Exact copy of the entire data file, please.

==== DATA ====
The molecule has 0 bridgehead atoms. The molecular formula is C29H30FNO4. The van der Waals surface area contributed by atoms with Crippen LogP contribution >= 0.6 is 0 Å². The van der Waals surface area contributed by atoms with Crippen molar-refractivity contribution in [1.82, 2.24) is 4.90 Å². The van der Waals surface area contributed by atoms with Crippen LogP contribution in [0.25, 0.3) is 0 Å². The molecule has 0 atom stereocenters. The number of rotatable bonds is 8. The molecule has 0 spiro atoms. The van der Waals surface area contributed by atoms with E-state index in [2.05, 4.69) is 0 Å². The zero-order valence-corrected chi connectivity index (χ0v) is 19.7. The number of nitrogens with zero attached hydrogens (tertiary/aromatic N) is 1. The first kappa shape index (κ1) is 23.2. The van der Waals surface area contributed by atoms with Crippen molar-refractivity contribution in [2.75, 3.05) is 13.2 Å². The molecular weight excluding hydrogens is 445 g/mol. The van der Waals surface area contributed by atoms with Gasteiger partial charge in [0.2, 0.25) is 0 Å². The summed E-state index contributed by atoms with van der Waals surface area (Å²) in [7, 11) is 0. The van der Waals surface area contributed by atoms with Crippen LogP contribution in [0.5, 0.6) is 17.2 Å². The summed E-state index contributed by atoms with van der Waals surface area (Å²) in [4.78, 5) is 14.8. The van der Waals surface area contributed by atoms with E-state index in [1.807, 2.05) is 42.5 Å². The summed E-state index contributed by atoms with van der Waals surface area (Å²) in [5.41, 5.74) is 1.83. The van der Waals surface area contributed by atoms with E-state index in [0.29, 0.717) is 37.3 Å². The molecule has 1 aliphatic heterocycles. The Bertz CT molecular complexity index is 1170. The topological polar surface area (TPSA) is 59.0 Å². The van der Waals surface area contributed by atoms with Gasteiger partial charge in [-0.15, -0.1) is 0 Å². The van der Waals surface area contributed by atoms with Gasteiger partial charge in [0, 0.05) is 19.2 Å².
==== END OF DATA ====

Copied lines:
The molecule has 0 bridgehead atoms. The molecular formula is C29H30FNO4. The van der Waals surface area contributed by atoms with Crippen LogP contribution >= 0.6 is 0 Å². The van der Waals surface area contributed by atoms with Crippen molar-refractivity contribution in [1.82, 2.24) is 4.90 Å². The van der Waals surface area contributed by atoms with Crippen LogP contribution in [0.25, 0.3) is 0 Å². The molecule has 0 atom stereocenters. The number of rotatable bonds is 8. The molecule has 0 spiro atoms. The van der Waals surface area contributed by atoms with E-state index in [2.05, 4.69) is 0 Å². The zero-order valence-corrected chi connectivity index (χ0v) is 19.7. The number of nitrogens with zero attached hydrogens (tertiary/aromatic N) is 1. The first kappa shape index (κ1) is 23.2. The van der Waals surface area contributed by atoms with Crippen molar-refractivity contribution in [2.75, 3.05) is 13.2 Å². The molecular weight excluding hydrogens is 445 g/mol. The van der Waals surface area contributed by atoms with Gasteiger partial charge in [0.2, 0.25) is 0 Å². The summed E-state index contributed by atoms with van der Waals surface area (Å²) in [7, 11) is 0. The van der Waals surface area contributed by atoms with Crippen LogP contribution in [0.5, 0.6) is 17.2 Å². The summed E-state index contributed by atoms with van der Waals surface area (Å²) in [4.78, 5) is 14.8. The van der Waals surface area contributed by atoms with E-state index in [1.807, 2.05) is 42.5 Å². The summed E-state index contributed by atoms with van der Waals surface area (Å²) in [5.41, 5.74) is 1.83. The van der Waals surface area contributed by atoms with E-state index in [0.29, 0.717) is 37.3 Å². The molecule has 1 aliphatic heterocycles. The Bertz CT molecular complexity index is 1170. The topological polar surface area (TPSA) is 59.0 Å². The van der Waals surface area contributed by atoms with Gasteiger partial charge in [-0.15, -0.1) is 0 Å². The van der Waals surface area contributed by atoms with Gasteiger partial charge in [0, 0.05) is 19.2 Å².